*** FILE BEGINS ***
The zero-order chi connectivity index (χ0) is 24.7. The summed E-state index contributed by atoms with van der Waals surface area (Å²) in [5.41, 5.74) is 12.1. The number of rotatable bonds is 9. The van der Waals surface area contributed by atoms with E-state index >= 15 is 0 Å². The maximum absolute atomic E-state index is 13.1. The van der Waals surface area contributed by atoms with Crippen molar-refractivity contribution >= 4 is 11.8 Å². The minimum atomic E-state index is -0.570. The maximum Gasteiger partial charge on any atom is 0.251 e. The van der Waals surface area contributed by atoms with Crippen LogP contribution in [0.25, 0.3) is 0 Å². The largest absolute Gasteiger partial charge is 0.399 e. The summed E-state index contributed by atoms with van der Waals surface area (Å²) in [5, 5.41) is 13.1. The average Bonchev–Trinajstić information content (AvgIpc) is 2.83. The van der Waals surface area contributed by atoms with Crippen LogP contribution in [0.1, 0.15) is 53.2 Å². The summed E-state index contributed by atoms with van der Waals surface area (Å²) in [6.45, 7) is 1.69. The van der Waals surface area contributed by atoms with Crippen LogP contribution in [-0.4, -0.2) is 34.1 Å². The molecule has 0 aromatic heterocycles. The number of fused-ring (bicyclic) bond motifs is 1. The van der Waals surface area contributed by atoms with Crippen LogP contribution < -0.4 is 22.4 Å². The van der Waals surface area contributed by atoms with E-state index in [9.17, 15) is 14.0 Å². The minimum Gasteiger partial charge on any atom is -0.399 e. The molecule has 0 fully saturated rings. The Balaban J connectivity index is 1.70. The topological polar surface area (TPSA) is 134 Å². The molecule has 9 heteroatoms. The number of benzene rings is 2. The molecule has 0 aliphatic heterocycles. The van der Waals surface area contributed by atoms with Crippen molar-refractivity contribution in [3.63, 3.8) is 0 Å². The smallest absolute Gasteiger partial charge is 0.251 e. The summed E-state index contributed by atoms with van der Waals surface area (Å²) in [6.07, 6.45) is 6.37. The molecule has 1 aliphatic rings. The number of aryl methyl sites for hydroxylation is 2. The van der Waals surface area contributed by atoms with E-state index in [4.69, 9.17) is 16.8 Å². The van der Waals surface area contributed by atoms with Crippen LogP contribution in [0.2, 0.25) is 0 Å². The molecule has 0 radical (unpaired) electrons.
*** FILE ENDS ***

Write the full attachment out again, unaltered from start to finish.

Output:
The zero-order chi connectivity index (χ0) is 24.7. The summed E-state index contributed by atoms with van der Waals surface area (Å²) in [5.41, 5.74) is 12.1. The number of rotatable bonds is 9. The van der Waals surface area contributed by atoms with E-state index >= 15 is 0 Å². The maximum absolute atomic E-state index is 13.1. The van der Waals surface area contributed by atoms with Crippen molar-refractivity contribution >= 4 is 11.8 Å². The minimum atomic E-state index is -0.570. The maximum Gasteiger partial charge on any atom is 0.251 e. The van der Waals surface area contributed by atoms with Crippen LogP contribution in [0.25, 0.3) is 0 Å². The largest absolute Gasteiger partial charge is 0.399 e. The summed E-state index contributed by atoms with van der Waals surface area (Å²) in [5, 5.41) is 13.1. The average Bonchev–Trinajstić information content (AvgIpc) is 2.83. The van der Waals surface area contributed by atoms with Crippen LogP contribution in [0.1, 0.15) is 53.2 Å². The summed E-state index contributed by atoms with van der Waals surface area (Å²) in [6.45, 7) is 1.69. The van der Waals surface area contributed by atoms with Crippen LogP contribution in [-0.4, -0.2) is 34.1 Å². The molecule has 0 aromatic heterocycles. The number of fused-ring (bicyclic) bond motifs is 1. The van der Waals surface area contributed by atoms with Crippen LogP contribution < -0.4 is 22.4 Å². The van der Waals surface area contributed by atoms with E-state index in [9.17, 15) is 14.0 Å². The minimum Gasteiger partial charge on any atom is -0.399 e. The molecule has 0 fully saturated rings. The Balaban J connectivity index is 1.70. The topological polar surface area (TPSA) is 134 Å². The molecule has 9 heteroatoms. The number of benzene rings is 2. The molecule has 0 aliphatic heterocycles. The van der Waals surface area contributed by atoms with Crippen molar-refractivity contribution in [3.63, 3.8) is 0 Å². The smallest absolute Gasteiger partial charge is 0.251 e. The summed E-state index contributed by atoms with van der Waals surface area (Å²) in [6.07, 6.45) is 6.37. The molecule has 1 aliphatic rings. The number of aryl methyl sites for hydroxylation is 2. The van der Waals surface area contributed by atoms with E-state index in [4.69, 9.17) is 16.8 Å². The van der Waals surface area contributed by atoms with Crippen LogP contribution in [0.2, 0.25) is 0 Å². The molecule has 0 radical (unpaired) electrons.